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The Complete Payroll Blog

Illegal Interview Questions

Posted by admin | Oct 26, 2014 12:50:29 PM

Old Style Question and AnswerYour goal in every job interview is to obtain pertinent information, and most interviewers attempt to build friendly rapport with candidates to alleviate a stressful situation. But by trying to be friendly, you may cross the line into potential lawsuit territory. Protect yourself and your company from legal trouble by avoiding the wrong questions while still addressing the concern behind the question.

Here's a quick overview of the kinds of questions you're not legally allowed to ask, and the kinds you are:

You cannot legally ask: "How old are you or when do you plan to retire?"  You're not allowed to ask someone's age, but you can ask younger people if they're old enough to work for you and older ones whether they plan to work for more than a few years.

You CAN legally ask: "Are you over 18?" or "What are your long-term career goals?"

You cannot legally ask: "Do you have kids?"  Questions regarding pregnancy and children are prohibited under federal law, even if you’re simply trying to make small talk. So are questions about marital status. But if you have a legitimate reason for wondering if they can manage travel or flexible hours, rephrase it.

You CAN legally ask: "Are you willing to travel for this position?" or “Do you have any commitments that could prevent you from following the schedule we discussed?”

You cannot legally ask: "Are you a U.S. citizen?"

Sometimes this is innocently phrased as, “Where did you grow up?” or "Where are you from?" Avoid such questions. Asking a candidate anything relating to their national origin is illegal. You also can't ask someone about his accent or the ethnicity of his last name. If you do, and you don’t hire the person, you can be charged with discrimination.  If national origin is of concern to you, rephrase the question.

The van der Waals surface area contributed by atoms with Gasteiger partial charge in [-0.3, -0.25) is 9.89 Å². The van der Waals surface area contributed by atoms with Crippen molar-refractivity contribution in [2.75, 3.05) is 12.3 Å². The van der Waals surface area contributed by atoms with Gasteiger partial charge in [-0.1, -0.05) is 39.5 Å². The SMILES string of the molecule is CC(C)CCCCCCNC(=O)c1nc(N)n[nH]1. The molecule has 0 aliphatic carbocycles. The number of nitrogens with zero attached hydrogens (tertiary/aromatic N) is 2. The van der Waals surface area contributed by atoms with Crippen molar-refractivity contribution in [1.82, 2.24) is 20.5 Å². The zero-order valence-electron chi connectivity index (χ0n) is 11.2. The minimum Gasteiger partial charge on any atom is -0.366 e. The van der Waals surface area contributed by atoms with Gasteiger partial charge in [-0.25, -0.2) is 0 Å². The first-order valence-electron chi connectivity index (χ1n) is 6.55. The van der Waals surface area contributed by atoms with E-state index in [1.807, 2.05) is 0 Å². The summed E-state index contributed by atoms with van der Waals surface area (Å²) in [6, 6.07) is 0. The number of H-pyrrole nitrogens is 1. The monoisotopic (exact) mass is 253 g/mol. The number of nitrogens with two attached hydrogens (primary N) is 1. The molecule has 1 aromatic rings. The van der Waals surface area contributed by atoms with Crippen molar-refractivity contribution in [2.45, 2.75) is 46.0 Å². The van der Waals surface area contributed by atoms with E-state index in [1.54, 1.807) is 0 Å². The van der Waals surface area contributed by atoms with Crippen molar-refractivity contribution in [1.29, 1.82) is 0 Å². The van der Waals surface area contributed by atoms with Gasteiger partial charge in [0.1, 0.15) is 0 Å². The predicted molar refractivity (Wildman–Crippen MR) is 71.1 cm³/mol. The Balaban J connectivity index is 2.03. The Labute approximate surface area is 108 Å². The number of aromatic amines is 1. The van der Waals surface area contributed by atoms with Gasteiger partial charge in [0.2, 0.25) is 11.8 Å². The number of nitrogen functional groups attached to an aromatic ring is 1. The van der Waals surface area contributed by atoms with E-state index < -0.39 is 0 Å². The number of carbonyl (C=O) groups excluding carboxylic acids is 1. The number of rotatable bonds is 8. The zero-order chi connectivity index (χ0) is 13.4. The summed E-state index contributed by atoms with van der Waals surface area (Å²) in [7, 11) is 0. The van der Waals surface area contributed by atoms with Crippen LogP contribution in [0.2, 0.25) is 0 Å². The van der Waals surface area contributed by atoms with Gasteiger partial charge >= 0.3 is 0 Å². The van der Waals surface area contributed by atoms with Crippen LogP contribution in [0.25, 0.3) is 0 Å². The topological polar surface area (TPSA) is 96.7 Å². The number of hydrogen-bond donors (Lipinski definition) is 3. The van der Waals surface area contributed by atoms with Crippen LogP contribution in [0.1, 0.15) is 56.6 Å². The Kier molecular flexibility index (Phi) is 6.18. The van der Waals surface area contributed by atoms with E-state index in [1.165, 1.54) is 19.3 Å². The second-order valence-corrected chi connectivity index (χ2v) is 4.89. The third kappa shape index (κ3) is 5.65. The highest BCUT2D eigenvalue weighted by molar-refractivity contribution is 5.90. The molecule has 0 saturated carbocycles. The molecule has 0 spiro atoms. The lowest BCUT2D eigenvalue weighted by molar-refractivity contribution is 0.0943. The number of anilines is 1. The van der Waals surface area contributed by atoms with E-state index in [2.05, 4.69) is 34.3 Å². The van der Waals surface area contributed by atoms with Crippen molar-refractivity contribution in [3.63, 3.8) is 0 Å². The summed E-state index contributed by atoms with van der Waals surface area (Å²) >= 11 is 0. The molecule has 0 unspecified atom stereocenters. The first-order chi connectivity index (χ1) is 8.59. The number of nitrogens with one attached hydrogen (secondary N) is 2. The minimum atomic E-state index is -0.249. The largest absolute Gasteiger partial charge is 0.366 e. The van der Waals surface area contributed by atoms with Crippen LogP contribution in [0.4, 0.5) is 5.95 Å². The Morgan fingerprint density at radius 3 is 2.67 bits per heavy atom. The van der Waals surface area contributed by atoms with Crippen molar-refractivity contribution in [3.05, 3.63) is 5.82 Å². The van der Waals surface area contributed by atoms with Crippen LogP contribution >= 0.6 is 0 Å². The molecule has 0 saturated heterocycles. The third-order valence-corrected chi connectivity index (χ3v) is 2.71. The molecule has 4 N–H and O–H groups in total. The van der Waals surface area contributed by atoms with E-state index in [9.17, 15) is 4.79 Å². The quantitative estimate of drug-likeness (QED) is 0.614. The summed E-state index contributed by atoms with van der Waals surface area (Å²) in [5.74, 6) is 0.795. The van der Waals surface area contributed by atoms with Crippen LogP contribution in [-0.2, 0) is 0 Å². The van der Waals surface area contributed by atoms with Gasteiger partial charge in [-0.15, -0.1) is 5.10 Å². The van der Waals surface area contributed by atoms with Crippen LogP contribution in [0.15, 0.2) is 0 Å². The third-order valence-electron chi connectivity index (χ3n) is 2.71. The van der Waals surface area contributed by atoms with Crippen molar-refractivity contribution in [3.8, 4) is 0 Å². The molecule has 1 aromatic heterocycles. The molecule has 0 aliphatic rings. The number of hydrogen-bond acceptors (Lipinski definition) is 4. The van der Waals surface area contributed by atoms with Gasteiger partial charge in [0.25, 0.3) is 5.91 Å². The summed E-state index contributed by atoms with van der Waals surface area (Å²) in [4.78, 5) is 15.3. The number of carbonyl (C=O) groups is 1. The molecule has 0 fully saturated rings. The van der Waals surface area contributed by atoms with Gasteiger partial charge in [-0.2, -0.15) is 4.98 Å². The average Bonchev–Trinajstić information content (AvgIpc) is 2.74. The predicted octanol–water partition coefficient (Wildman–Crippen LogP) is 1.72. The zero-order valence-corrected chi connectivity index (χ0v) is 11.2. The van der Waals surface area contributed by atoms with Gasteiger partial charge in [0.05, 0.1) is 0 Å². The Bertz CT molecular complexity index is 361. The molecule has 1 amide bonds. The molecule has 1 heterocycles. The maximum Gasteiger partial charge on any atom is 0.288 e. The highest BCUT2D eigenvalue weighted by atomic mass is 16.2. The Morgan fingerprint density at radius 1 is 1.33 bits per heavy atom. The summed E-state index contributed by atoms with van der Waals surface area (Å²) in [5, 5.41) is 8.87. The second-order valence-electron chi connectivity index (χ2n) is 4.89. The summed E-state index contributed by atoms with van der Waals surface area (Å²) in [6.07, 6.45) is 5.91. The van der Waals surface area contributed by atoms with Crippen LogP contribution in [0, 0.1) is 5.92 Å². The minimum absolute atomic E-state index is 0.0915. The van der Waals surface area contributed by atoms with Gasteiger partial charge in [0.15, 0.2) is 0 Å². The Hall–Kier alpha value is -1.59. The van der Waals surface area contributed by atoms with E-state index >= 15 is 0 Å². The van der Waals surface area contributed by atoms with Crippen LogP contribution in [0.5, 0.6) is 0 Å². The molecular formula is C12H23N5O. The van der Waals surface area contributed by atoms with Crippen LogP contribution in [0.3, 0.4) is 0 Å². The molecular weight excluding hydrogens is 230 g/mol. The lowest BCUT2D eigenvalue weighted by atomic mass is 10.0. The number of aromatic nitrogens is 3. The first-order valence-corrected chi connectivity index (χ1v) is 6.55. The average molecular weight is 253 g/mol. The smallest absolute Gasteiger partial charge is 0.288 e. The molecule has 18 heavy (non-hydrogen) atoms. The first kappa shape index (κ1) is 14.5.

You CAN legally ask: "Are you legally authorized to work in the U.S.?"
(And don't directly ask if they have a work visa—it's HR's job to worry about paperwork.)

You cannot legally ask: "Have you ever been arrested?"  In general, you can't ask someone about his criminal background. It's only appropriate to ask about criminal behavior that's directly related to the specific field or career in which the person is applying. Do your research and phrase the question neutrally.

You CAN legally ask: "Have you ever been convicted of [fill in the blank]?"

You cannot legally ask: "Do you have any disabilities?"  Physical or mental disabilities may adversely impact a candidate’s ability to perform a job, but you can't ask about them. To avoid discrimination, phrase the question so it's about the candidate’s ability to carry out job responsibilities.

You CAN legally ask: "Are you able to perform the specific duties of this position, with or without reasonable accommodations?"

Overall, you'll protect yourself and your organization from legal trouble by carefully planning your interview questions, sticking to the script and avoiding chit-chat that can lead to a candidate getting the wrong idea. And if you'd like to avoid legal issues related to payroll or human resources, contact Complete Payroll today.

Written by admin

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The materials and information available at this website and included in this blog are for informational purposes only, are not intended for the purpose of providing legal advice, and may not be relied upon as legal advice.  The employees of Complete Payroll are not licensed attorneys. This information and all of the information contained on this website are provided pursuant to and in compliance with federal and state statutes. It does not encompass other regulations that may exist, including, but not limited to, local ordinances. Complete Payroll makes no representations as to the accuracy, completeness, currentness, suitability, or validity of the information on this website and does not adopt any information contained on this website as its own. All information is provided on an as-is basis.  Please consult an attorney to obtain advice with respect to any particular question or issue.